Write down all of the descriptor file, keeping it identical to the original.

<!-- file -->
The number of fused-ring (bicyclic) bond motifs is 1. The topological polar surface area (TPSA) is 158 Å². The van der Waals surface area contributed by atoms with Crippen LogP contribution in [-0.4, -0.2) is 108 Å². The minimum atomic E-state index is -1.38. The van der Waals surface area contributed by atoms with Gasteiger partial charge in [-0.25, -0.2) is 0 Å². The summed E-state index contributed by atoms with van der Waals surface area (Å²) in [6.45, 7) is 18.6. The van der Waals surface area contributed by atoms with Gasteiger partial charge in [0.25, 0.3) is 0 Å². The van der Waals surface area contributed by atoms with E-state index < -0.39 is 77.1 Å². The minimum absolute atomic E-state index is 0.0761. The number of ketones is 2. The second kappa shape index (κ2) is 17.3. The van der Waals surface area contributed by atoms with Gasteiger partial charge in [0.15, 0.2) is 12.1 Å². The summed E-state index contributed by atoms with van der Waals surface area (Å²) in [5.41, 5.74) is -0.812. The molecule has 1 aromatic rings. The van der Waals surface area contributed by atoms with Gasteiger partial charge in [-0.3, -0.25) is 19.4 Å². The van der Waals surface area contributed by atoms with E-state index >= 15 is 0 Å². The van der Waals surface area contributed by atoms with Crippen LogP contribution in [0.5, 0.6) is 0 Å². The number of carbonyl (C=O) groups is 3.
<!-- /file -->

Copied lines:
The number of fused-ring (bicyclic) bond motifs is 1. The topological polar surface area (TPSA) is 158 Å². The van der Waals surface area contributed by atoms with Crippen LogP contribution in [-0.4, -0.2) is 108 Å². The minimum atomic E-state index is -1.38. The van der Waals surface area contributed by atoms with Gasteiger partial charge in [-0.25, -0.2) is 0 Å². The summed E-state index contributed by atoms with van der Waals surface area (Å²) in [6.45, 7) is 18.6. The van der Waals surface area contributed by atoms with Gasteiger partial charge in [0.25, 0.3) is 0 Å². The van der Waals surface area contributed by atoms with E-state index < -0.39 is 77.1 Å². The minimum absolute atomic E-state index is 0.0761. The number of ketones is 2. The second kappa shape index (κ2) is 17.3. The van der Waals surface area contributed by atoms with Gasteiger partial charge in [0.15, 0.2) is 12.1 Å². The summed E-state index contributed by atoms with van der Waals surface area (Å²) in [5.41, 5.74) is -0.812. The molecule has 1 aromatic rings. The van der Waals surface area contributed by atoms with Gasteiger partial charge in [-0.3, -0.25) is 19.4 Å². The van der Waals surface area contributed by atoms with E-state index >= 15 is 0 Å². The van der Waals surface area contributed by atoms with Crippen LogP contribution in [0.5, 0.6) is 0 Å². The number of carbonyl (C=O) groups is 3.